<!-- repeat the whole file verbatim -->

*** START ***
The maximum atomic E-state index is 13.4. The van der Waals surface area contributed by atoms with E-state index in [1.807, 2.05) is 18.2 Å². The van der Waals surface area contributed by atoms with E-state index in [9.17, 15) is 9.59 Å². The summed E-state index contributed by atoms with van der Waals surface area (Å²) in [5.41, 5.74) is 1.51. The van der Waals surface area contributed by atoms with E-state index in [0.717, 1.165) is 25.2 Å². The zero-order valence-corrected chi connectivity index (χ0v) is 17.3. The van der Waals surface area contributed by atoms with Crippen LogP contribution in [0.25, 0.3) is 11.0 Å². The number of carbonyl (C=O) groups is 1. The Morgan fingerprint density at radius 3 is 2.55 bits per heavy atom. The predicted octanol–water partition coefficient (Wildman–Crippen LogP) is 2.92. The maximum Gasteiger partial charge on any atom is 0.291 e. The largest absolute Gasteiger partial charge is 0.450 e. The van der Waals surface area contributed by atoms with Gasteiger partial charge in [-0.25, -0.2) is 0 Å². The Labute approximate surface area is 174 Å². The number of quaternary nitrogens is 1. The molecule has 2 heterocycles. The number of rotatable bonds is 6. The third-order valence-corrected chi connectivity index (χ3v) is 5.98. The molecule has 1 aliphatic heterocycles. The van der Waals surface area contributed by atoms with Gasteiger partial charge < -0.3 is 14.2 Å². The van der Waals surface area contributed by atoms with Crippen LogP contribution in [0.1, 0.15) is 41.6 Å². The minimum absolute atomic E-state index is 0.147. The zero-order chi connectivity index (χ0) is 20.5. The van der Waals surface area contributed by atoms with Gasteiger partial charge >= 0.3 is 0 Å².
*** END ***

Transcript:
The maximum atomic E-state index is 13.4. The van der Waals surface area contributed by atoms with E-state index in [1.807, 2.05) is 18.2 Å². The van der Waals surface area contributed by atoms with E-state index in [9.17, 15) is 9.59 Å². The summed E-state index contributed by atoms with van der Waals surface area (Å²) in [5.41, 5.74) is 1.51. The van der Waals surface area contributed by atoms with E-state index in [0.717, 1.165) is 25.2 Å². The zero-order valence-corrected chi connectivity index (χ0v) is 17.3. The van der Waals surface area contributed by atoms with Crippen LogP contribution in [0.25, 0.3) is 11.0 Å². The number of carbonyl (C=O) groups is 1. The Morgan fingerprint density at radius 3 is 2.55 bits per heavy atom. The predicted octanol–water partition coefficient (Wildman–Crippen LogP) is 2.92. The maximum Gasteiger partial charge on any atom is 0.291 e. The largest absolute Gasteiger partial charge is 0.450 e. The van der Waals surface area contributed by atoms with Gasteiger partial charge in [-0.25, -0.2) is 0 Å². The Labute approximate surface area is 174 Å². The number of quaternary nitrogens is 1. The molecule has 2 heterocycles. The number of rotatable bonds is 6. The third-order valence-corrected chi connectivity index (χ3v) is 5.98. The molecule has 1 aliphatic heterocycles. The van der Waals surface area contributed by atoms with Gasteiger partial charge < -0.3 is 14.2 Å². The van der Waals surface area contributed by atoms with Crippen LogP contribution in [0.1, 0.15) is 41.6 Å². The minimum absolute atomic E-state index is 0.147. The zero-order chi connectivity index (χ0) is 20.5. The van der Waals surface area contributed by atoms with Gasteiger partial charge >= 0.3 is 0 Å².